Friday, March 21, 2014

Faulted Kipula

This striking mountain within Mare Imbrium was altered at its base by the formation of a lobate scarp. A wrinkle ridge runs into the base of the mountain (bottom right). Image width is approximately 4.5 km. LROC NAC image M1098943917R, spacecraft orbit 14300, August 7, 2012 [NASA/GSFC/Arizona State University].
H. Meyer
LROC News System

This beautiful mountain, called a kipuka, is located in northern Mare Imbrium on the nearside.

Kipukas are the high-standing remnants of a lava-flooded terrain and are quite common on the Moon. In this case, the kipukas are likely part of the inner ring of the Imbrium impact basin that was later flooded by mare basalts. The lobate scarp in the opening image formed due to contraction and the subsequent upward thrusting of the surface.

This scarp looks very familiar, a twin to the famous Lee-Lincoln scarp that the Apollo 17 astronauts explored in the Taurus Littrow Valley.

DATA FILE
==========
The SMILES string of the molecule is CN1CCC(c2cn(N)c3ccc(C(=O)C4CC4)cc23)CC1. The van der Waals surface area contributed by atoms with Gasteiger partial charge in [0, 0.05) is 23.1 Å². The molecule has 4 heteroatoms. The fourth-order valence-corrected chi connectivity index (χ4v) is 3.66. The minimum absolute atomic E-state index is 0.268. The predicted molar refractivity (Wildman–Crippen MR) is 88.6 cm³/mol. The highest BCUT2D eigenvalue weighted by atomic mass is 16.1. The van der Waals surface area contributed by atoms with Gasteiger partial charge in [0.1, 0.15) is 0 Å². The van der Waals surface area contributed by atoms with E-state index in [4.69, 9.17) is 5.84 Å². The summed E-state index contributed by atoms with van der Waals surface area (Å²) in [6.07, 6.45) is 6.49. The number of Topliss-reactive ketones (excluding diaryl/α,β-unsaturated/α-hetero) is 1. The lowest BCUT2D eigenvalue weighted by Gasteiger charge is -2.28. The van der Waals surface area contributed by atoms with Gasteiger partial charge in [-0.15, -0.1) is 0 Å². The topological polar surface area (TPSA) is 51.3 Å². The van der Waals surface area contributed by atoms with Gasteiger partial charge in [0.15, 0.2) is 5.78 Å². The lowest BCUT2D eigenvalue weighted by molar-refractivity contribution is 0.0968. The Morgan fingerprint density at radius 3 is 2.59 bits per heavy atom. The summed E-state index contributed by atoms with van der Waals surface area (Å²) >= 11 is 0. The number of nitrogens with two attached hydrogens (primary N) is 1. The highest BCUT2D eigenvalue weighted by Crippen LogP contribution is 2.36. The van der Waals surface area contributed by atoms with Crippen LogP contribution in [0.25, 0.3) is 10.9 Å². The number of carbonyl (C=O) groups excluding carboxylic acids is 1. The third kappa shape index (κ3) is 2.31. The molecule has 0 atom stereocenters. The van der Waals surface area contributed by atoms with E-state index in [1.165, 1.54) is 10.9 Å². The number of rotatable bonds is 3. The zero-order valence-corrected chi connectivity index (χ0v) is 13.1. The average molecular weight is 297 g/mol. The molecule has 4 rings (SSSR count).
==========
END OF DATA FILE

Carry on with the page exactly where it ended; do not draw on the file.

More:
Wide Angle Camera mosaic showing the field of view of the LROC Featured Image. LROC WMS Image Browser [NASA/GSFC/Arizona State University].
LROC WAC context image of northern Mare Imbrium centered near 49.459°N, 348.136°E. The red box denotes the location of the NAC frame from which the LROC Featured Image released March 21, 2014 was derived. Landmark crater Plato is approximately 101 km across [NASA/GSFC/Arizona State University].
Another common feature in Mare Imbrium are wrinkle ridges like the one above.

Wrinkle ridges form when the surface undergoes compression due to sagging of the lithosphere below large mare deposits. Local tectonic conditions such as the thickness of the mare, direction of stress, and the strength of the basalt affect the final shape of a wrinkle ridge, yielding a variety of ribbon-like ridge forms.

Investigate this complex area for yourself, HERE.

Related Posts:
That's a Relief
Balcony Over Plato
Wrinkled, But How Old?
Wrinkle Ridge in Mare Crisium 
Remnants of the Imbrium impact

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